Thus, working class women can be found at various times at home, in the community, or on the job. Hopeful organizers must understand the specific role of women in the labor force in order to build the organization which will meet the daily interests of working women and prepare them for functioning as a ruling class.

In our discussion of women, we are not posing arguments contradictory to point of production work. What we are talking about is a realistic appraisal of women in the U.S. economy and how we will be able to utilize this specific role to develop class conscious organization in which there is the recognition of two totally opposed classes the ruling class and the working class. At that stage of development, all issues become clearly class issues, and the struggle is clearly class against class; they are no longer job actions against the bosses or company or community struggles against institutions.

The development of autonomous workers' organization must be seen as a task of women organizers. We have shown how it is essential to understand what male supremacy means in relationship to the role of women in the work force in order to see how to involve women in the building of these organizations. Our understanding of the differences between men and women in the work force leads us to conclude that there must be a strategic regional concentration which will provide the building of an alternative view of society in working class communities.

In terms of building mass working class organization, it is important to understand the historical "division of labor" that Engels talks about in Origin of the Family. Its implications are that men and women each have an area of responsibility in their everyday lives. Men, the economic burden: job, unions, strikes, and world affairs. Women have the burden of children, home, family (and health, education and welfare). The problem of going beyond bread and butter issues to include institutional issues that affect workers' lives, particularly minorities (housing, education, health, etc.) is central to building dual power organizations. The specific role of women provides an immediate link-up of these two areas.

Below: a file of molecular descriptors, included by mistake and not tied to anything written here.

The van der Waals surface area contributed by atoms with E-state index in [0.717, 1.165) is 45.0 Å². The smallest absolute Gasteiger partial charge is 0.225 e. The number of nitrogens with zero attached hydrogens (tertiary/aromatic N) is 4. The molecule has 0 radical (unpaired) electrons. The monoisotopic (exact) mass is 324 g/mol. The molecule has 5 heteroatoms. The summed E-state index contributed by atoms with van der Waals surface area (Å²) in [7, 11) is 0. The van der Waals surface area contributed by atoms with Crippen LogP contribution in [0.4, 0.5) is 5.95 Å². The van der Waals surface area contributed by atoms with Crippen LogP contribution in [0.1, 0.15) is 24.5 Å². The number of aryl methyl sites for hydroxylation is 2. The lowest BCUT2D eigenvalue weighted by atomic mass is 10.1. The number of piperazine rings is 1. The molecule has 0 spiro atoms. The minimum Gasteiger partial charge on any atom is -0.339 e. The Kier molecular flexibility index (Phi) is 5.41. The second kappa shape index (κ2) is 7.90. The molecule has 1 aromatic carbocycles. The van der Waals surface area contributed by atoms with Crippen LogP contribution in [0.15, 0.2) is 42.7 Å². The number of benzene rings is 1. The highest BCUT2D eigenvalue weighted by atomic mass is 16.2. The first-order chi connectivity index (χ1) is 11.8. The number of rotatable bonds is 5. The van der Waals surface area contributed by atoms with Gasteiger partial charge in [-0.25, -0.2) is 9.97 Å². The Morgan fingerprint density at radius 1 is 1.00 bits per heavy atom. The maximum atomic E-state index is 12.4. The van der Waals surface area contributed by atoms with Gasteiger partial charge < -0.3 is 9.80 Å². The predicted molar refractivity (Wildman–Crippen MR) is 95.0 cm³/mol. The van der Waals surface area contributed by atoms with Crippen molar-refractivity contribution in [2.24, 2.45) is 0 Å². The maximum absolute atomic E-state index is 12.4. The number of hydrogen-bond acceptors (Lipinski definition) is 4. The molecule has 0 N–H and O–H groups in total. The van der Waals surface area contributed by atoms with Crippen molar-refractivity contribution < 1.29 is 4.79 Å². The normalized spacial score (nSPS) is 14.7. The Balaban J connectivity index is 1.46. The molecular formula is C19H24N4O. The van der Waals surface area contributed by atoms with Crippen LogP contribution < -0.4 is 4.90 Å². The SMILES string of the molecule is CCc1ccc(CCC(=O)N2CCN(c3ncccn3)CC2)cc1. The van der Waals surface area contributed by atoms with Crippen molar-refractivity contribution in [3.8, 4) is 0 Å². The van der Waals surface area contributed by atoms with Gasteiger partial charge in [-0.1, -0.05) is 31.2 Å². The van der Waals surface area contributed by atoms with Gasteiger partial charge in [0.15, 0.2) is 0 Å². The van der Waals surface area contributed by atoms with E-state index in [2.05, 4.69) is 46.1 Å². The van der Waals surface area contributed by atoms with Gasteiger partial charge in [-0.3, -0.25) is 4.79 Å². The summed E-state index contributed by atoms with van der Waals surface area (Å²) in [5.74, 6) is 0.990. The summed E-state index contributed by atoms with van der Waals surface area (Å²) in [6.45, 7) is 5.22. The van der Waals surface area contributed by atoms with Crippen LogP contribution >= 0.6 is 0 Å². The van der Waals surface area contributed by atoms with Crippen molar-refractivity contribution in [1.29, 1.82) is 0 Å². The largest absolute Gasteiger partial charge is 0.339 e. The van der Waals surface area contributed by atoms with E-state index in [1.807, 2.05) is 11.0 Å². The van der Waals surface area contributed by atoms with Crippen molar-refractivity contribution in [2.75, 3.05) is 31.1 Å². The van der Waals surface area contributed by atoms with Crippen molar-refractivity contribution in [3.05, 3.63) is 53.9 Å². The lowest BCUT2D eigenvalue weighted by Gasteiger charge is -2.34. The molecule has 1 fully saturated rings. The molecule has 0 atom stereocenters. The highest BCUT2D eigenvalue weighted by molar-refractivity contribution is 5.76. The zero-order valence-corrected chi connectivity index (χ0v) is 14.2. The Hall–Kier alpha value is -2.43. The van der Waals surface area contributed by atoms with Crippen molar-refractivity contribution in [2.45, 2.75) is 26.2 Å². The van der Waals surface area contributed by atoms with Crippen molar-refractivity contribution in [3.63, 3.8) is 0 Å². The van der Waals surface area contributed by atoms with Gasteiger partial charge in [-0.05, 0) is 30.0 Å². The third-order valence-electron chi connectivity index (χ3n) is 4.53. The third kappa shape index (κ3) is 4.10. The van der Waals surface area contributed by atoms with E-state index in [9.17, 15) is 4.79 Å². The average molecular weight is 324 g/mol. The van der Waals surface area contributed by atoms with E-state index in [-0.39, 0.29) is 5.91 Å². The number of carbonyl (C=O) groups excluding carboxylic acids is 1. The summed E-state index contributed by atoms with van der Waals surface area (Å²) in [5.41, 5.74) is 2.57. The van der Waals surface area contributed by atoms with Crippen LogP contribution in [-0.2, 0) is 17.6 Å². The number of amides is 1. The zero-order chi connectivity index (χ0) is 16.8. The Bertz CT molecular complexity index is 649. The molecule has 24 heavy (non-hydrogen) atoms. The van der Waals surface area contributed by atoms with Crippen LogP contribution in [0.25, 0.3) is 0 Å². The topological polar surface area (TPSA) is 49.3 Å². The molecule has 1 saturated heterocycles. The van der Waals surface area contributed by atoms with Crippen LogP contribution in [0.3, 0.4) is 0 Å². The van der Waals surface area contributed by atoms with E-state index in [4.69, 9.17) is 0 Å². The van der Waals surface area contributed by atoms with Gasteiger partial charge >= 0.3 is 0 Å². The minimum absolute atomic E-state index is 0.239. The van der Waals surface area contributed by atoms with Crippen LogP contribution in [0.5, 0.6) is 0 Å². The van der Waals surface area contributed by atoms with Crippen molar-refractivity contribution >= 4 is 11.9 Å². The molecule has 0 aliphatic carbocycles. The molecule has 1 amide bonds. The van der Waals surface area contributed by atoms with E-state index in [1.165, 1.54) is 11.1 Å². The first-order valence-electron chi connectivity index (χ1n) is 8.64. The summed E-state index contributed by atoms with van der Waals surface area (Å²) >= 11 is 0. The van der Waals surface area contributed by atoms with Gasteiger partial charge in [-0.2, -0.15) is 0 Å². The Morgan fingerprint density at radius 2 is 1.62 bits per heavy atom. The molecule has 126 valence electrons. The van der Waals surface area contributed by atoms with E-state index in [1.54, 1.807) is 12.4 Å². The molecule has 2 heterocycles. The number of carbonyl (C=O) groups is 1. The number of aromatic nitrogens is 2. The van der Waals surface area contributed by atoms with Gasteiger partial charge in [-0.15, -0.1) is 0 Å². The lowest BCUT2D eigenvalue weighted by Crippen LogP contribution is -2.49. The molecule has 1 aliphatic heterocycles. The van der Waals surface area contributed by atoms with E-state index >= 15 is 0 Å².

Building such organizations is not easy. In preparing workers to function as a ruling class, all areas of their lives are affected. This fact has added significance for women. Women's organizational consciousness manifests itself at a higher level than men's in the community; witness the participation in PTA's, church groups, anti-pollution groups, organizations for stop lights and better schools. The problem for Marxists is to develop strategically the organizations to experience the exercise of real control. The basis for this is the workplace, where the power of workers lies. But the workplace extends beyond the chain link fence surrounding it. In any struggle, Marxists must define the nature of the struggle, identify the problem and relate that to the workplace. In community struggles, the problem of the local power structure can be related to the surrounding plants. For example, the problems with a school board should be attacked in relationship to the corporate industrialists who are making the decisions. In nonworking roles, proletarian women in their concern about the quality of life for their families can frequently act as detonators for broader industrial struggles. Remember the women in Salt of the Earth?